"Chris Wallace guest-hosted the Sept. 19 edition of Fox News 'Special Report, according to Media Matters, where he covered a recent analysis by Los Angeles county that estimated undocumented parents would receive some $650 million in government benefits this year. But the segment did not clarify that the undocumented immigrants received the assistance to benefit their U.S. citizen children.

"As Wallace spoke, a graphic appeared in the upper right corner reading 'children of the corn,' the title of Stephen King horror story that has been adapted to film. It's not clear what the term meant, though presumably it refers to role of corn in the Mexican diet. . . ."

Balta wrote, "There have been many speculations as to what this meant – but one thing is certain it invoked a negative image. . . ." He added, "The economic impact of the Latino community is 55+ million strong. Many are immigrants who are pumping nearly $1 trillion dollar into the U.S. economy. . . ."

Short Takes

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Richard Prince's Journal-isms originates from Washington and is published Monday, Wednesday and Friday. It began in print before most of us knew what the Internet was, and it would like to be referred to as a "column." For newcomers: The words in blue (on most computers) are links leading to more information. The Web site provides passwords and user names to some registration-only news sites, but use may be illegal in some states. Any views expressed in the column are those of the person or organization quoted and not those of any other entity.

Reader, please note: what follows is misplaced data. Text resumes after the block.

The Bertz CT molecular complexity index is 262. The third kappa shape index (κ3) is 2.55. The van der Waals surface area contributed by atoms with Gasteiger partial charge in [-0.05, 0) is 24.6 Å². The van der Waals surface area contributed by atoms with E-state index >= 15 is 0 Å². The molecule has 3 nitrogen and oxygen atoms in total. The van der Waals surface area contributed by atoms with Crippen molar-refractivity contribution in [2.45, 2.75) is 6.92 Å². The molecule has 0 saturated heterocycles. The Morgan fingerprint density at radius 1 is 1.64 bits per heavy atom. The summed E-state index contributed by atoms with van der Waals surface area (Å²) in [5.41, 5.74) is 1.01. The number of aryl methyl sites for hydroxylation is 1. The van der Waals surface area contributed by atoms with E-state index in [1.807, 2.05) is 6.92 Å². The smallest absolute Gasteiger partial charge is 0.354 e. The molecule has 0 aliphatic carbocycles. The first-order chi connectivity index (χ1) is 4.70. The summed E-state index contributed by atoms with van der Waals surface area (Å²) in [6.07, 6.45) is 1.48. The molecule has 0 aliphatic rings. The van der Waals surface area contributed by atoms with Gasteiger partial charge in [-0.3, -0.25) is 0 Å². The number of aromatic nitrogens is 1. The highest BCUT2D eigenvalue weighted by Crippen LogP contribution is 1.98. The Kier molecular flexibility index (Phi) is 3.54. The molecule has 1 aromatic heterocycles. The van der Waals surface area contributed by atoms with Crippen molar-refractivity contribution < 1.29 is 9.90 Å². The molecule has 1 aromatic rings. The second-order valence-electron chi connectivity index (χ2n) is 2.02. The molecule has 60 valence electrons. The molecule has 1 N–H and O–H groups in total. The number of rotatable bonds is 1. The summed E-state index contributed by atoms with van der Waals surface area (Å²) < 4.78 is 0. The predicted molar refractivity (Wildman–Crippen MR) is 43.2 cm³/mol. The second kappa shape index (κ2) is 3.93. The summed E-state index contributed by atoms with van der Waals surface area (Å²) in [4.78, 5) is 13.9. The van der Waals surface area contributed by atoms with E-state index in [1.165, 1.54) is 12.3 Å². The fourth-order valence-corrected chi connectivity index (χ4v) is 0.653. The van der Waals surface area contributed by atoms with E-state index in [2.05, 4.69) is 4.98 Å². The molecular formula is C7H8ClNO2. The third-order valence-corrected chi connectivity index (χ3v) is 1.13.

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Never enough media coverage on racism in America

It must be nice being a sheltered academic not being concerned about racism in our nation. According to hollow wisdom of the elitist posturing of the learned professor excessive reporting of racism is never appropriate and has no value. In a nation where the legacy of racism altered present day reality for Black folks and others to read a backward and in some venues a destructive essay that indicts the reporting of racism is truly offensive . Must be nice being naive in America not being concerned at about the volume racism in our nation.